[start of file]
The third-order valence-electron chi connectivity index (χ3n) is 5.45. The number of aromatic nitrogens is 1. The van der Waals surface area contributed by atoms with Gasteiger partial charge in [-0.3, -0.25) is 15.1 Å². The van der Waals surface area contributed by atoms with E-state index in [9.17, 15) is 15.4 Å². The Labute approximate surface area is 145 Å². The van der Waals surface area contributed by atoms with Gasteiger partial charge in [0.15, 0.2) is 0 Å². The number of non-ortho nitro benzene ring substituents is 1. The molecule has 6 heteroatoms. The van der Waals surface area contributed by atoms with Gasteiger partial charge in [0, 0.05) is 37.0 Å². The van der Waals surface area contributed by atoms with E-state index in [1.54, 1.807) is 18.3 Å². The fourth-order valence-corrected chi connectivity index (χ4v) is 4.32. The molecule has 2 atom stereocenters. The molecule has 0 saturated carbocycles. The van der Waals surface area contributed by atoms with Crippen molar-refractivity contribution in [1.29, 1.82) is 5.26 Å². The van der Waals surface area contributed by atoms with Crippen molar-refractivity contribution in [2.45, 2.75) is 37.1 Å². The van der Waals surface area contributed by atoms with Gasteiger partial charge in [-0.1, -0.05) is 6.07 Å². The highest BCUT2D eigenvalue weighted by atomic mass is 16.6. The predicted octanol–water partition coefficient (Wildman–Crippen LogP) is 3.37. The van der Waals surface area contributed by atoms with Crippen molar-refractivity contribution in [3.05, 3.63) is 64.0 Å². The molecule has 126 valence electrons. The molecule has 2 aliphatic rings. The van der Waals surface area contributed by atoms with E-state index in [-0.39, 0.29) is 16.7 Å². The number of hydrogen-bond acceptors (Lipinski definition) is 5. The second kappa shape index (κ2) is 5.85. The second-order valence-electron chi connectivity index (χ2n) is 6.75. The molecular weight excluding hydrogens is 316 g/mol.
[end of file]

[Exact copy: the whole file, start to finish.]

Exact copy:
The third-order valence-electron chi connectivity index (χ3n) is 5.45. The number of aromatic nitrogens is 1. The van der Waals surface area contributed by atoms with Gasteiger partial charge in [-0.3, -0.25) is 15.1 Å². The van der Waals surface area contributed by atoms with E-state index in [9.17, 15) is 15.4 Å². The Labute approximate surface area is 145 Å². The van der Waals surface area contributed by atoms with Gasteiger partial charge in [0.15, 0.2) is 0 Å². The number of non-ortho nitro benzene ring substituents is 1. The molecule has 6 heteroatoms. The van der Waals surface area contributed by atoms with Gasteiger partial charge in [0, 0.05) is 37.0 Å². The van der Waals surface area contributed by atoms with E-state index in [1.54, 1.807) is 18.3 Å². The fourth-order valence-corrected chi connectivity index (χ4v) is 4.32. The molecule has 2 atom stereocenters. The molecule has 0 saturated carbocycles. The van der Waals surface area contributed by atoms with Crippen molar-refractivity contribution in [1.29, 1.82) is 5.26 Å². The van der Waals surface area contributed by atoms with Crippen molar-refractivity contribution in [2.45, 2.75) is 37.1 Å². The van der Waals surface area contributed by atoms with Gasteiger partial charge in [-0.1, -0.05) is 6.07 Å². The highest BCUT2D eigenvalue weighted by atomic mass is 16.6. The predicted octanol–water partition coefficient (Wildman–Crippen LogP) is 3.37. The van der Waals surface area contributed by atoms with Crippen molar-refractivity contribution in [3.05, 3.63) is 64.0 Å². The molecule has 126 valence electrons. The molecule has 2 aliphatic rings. The van der Waals surface area contributed by atoms with E-state index in [-0.39, 0.29) is 16.7 Å². The number of hydrogen-bond acceptors (Lipinski definition) is 5. The second kappa shape index (κ2) is 5.85. The second-order valence-electron chi connectivity index (χ2n) is 6.75. The molecular weight excluding hydrogens is 316 g/mol.